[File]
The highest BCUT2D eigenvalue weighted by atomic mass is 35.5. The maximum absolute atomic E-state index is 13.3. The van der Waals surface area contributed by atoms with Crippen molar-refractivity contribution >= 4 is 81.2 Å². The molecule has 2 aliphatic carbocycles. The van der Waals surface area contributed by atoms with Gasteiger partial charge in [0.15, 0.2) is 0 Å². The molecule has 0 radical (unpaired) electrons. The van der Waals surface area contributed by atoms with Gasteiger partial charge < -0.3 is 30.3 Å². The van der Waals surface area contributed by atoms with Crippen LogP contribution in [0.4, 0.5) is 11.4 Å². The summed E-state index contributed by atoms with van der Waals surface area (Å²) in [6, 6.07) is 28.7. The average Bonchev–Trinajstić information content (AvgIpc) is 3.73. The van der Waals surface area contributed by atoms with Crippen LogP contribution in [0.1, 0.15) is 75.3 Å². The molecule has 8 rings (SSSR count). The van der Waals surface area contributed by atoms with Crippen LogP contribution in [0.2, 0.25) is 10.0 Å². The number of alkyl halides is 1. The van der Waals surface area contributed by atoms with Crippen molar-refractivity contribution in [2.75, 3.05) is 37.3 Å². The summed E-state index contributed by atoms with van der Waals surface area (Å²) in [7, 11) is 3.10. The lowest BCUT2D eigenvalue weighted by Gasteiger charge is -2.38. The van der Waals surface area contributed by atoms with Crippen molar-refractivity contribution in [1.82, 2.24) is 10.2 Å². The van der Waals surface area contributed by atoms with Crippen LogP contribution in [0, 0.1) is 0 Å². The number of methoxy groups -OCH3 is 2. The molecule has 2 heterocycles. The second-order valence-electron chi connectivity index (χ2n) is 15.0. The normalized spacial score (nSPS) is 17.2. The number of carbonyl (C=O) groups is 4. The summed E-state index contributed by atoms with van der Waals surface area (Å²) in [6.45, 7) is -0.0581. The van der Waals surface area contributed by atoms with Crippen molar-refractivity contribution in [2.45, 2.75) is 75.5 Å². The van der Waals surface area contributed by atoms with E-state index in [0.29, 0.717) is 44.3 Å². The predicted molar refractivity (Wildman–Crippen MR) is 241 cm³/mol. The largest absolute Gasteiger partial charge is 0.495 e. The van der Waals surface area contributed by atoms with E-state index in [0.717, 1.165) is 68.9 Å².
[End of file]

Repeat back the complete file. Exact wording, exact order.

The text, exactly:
The highest BCUT2D eigenvalue weighted by atomic mass is 35.5. The maximum absolute atomic E-state index is 13.3. The van der Waals surface area contributed by atoms with Crippen molar-refractivity contribution >= 4 is 81.2 Å². The molecule has 2 aliphatic carbocycles. The van der Waals surface area contributed by atoms with Gasteiger partial charge in [0.15, 0.2) is 0 Å². The molecule has 0 radical (unpaired) electrons. The van der Waals surface area contributed by atoms with Gasteiger partial charge < -0.3 is 30.3 Å². The van der Waals surface area contributed by atoms with Crippen LogP contribution in [0.4, 0.5) is 11.4 Å². The summed E-state index contributed by atoms with van der Waals surface area (Å²) in [6, 6.07) is 28.7. The average Bonchev–Trinajstić information content (AvgIpc) is 3.73. The van der Waals surface area contributed by atoms with Crippen LogP contribution in [0.1, 0.15) is 75.3 Å². The molecule has 8 rings (SSSR count). The van der Waals surface area contributed by atoms with Crippen LogP contribution in [0.2, 0.25) is 10.0 Å². The number of alkyl halides is 1. The van der Waals surface area contributed by atoms with Crippen molar-refractivity contribution in [2.75, 3.05) is 37.3 Å². The summed E-state index contributed by atoms with van der Waals surface area (Å²) in [7, 11) is 3.10. The lowest BCUT2D eigenvalue weighted by Gasteiger charge is -2.38. The van der Waals surface area contributed by atoms with Crippen molar-refractivity contribution in [1.82, 2.24) is 10.2 Å². The van der Waals surface area contributed by atoms with Crippen LogP contribution in [0, 0.1) is 0 Å². The number of methoxy groups -OCH3 is 2. The molecule has 2 heterocycles. The second-order valence-electron chi connectivity index (χ2n) is 15.0. The normalized spacial score (nSPS) is 17.2. The number of carbonyl (C=O) groups is 4. The summed E-state index contributed by atoms with van der Waals surface area (Å²) in [6.45, 7) is -0.0581. The van der Waals surface area contributed by atoms with Crippen molar-refractivity contribution in [2.45, 2.75) is 75.5 Å². The van der Waals surface area contributed by atoms with E-state index in [0.29, 0.717) is 44.3 Å². The predicted molar refractivity (Wildman–Crippen MR) is 241 cm³/mol. The largest absolute Gasteiger partial charge is 0.495 e. The van der Waals surface area contributed by atoms with E-state index in [0.717, 1.165) is 68.9 Å².